Pennisetum setaceum  (Forssk.) Chiov. 1923 ‘Rubrum’

pronounced: pen-ih-SEE-tum see-TAY-see-um

(Poaceae – the grass family)

common names:  Purple Fountain Grass, Red Fountain Grass, Red-leafed Buffel Grass

Pennisetum pennisetum setaceum rubrumpennisetum setaceum rubrumis from two Latin words, penna, a feather, and seta (sæta), a bristle or stiff hair on an animal, referring to the feathery bristles of the flowers of some species; setaceum is also derived from seta, which, I suppose, makes this ornamental grass doubly bristly!

This is a very showy and popular perennial grass from central Africa that grows in dense clumps of burgundy-coloured foliage, with arching purple-pink flower plumes in summer. It is decorative and durable as a landscape specimen or group planting, and also excellent in containers. It also offers good erosion control on embankments.

Apart from its colour, it is very similar to Pennisetum setaceum itself. Both grow to about 1.5 m high. The leaf blades are long and narrow, to 60 cm long and 3.5 mm wide, with small forward-directed teeth on the leaf margins and the upper surface. The flowerheads are up to 30 cm long. The cylindrical seed head has spikelets up to 6.5 mm long, and these are surrounded at the base by bristles mostly 1.5–2.5 mm long, with one to 4 cm long. The inner bristles are plumose.

pennisetum setaceum rubrumpennisetum setaceum rubrumPurple Fountain Grass is a sterile hybrid, but Fountain Grass itself can be highly invasive. It is much used as an ornamental in gardens and along roadsides, and is often found in motel gardens. Once escaped, it can form dense stands that exclude all other plants, and has become an invasive weed in the USA and in South Africa, where it has invaded hot dry sites, and greatly increases the fire risk. It has become naturalized in all the mainland Australian states and territories, less so in NSW than in the other states. The sterile ‘Rubrum’ is a much safer bet. Apart from its inability to spread very far, it is tolerant of high temperatures, humidity, wind, drought, and is even able to withstand light frost.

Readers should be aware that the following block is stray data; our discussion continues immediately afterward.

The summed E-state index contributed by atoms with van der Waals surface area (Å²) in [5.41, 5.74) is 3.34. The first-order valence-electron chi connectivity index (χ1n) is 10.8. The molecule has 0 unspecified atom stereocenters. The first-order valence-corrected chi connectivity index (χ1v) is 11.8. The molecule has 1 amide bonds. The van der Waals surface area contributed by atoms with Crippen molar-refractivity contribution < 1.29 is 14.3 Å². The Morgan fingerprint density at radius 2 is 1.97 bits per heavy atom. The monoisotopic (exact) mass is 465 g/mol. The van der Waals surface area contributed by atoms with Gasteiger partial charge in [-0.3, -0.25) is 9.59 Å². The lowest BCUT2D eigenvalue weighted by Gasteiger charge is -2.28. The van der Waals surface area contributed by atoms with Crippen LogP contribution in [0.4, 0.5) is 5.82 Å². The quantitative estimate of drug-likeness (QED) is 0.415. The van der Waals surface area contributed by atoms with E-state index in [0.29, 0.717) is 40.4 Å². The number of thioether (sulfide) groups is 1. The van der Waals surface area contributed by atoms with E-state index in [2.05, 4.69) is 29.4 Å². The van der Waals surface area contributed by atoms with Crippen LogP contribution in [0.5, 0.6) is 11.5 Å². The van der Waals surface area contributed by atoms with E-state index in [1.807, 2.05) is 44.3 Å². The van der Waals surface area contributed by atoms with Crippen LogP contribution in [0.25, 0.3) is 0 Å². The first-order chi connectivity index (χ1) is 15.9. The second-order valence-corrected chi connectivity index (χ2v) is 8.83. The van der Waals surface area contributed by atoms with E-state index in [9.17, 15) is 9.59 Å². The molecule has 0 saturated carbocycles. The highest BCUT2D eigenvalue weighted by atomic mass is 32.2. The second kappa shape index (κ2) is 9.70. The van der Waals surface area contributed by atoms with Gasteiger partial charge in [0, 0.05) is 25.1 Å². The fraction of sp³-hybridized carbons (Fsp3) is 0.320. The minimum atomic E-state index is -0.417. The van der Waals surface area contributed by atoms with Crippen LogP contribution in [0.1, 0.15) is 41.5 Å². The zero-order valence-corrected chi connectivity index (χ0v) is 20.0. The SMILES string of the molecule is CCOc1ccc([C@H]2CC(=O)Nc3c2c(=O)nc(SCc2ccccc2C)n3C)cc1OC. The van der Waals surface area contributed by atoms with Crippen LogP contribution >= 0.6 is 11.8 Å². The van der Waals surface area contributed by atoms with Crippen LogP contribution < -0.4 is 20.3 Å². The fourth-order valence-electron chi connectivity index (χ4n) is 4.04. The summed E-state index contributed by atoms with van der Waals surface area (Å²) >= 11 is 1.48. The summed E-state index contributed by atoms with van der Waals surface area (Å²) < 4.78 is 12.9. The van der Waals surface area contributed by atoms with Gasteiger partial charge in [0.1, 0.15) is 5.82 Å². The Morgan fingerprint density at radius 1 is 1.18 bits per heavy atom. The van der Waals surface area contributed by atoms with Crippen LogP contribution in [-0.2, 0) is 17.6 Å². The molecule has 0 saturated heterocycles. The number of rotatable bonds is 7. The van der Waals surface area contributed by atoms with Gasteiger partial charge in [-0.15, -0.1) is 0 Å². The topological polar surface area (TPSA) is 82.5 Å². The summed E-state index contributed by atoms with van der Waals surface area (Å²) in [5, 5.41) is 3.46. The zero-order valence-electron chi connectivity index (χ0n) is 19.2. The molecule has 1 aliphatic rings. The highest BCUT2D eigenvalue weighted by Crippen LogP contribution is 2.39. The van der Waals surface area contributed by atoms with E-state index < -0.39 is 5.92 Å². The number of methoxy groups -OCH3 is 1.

There is much confusion about the name of this grass, particularly in the USA. For many years some nurseries and references have listed it as a variety of Pennisetum setaceum, either ‘Rubrum’ or ‘Cupreum’, while others have listed it as Pennisetum macrostachys, confusing the issue further. All the native and introduced grasses of North America are now being examined taxonomically for their inclusion in the official Flora of North America, and early indications are that it will be called either Pennisetum advena or even Pennisetum x advena. It is actually thought to be a cross between Pennisetum setaceum and Pennisetum macrostachys (the latter also known as ‘Burgundy Giant’). In the probable new name, advena is Latin for ‘a newcomer or stranger’, so this would be rather a good name for it.

Photographs taken 2010, 2011, Picnic Bay

Page last updated 12th January 2017

 

 

 

 

 

 

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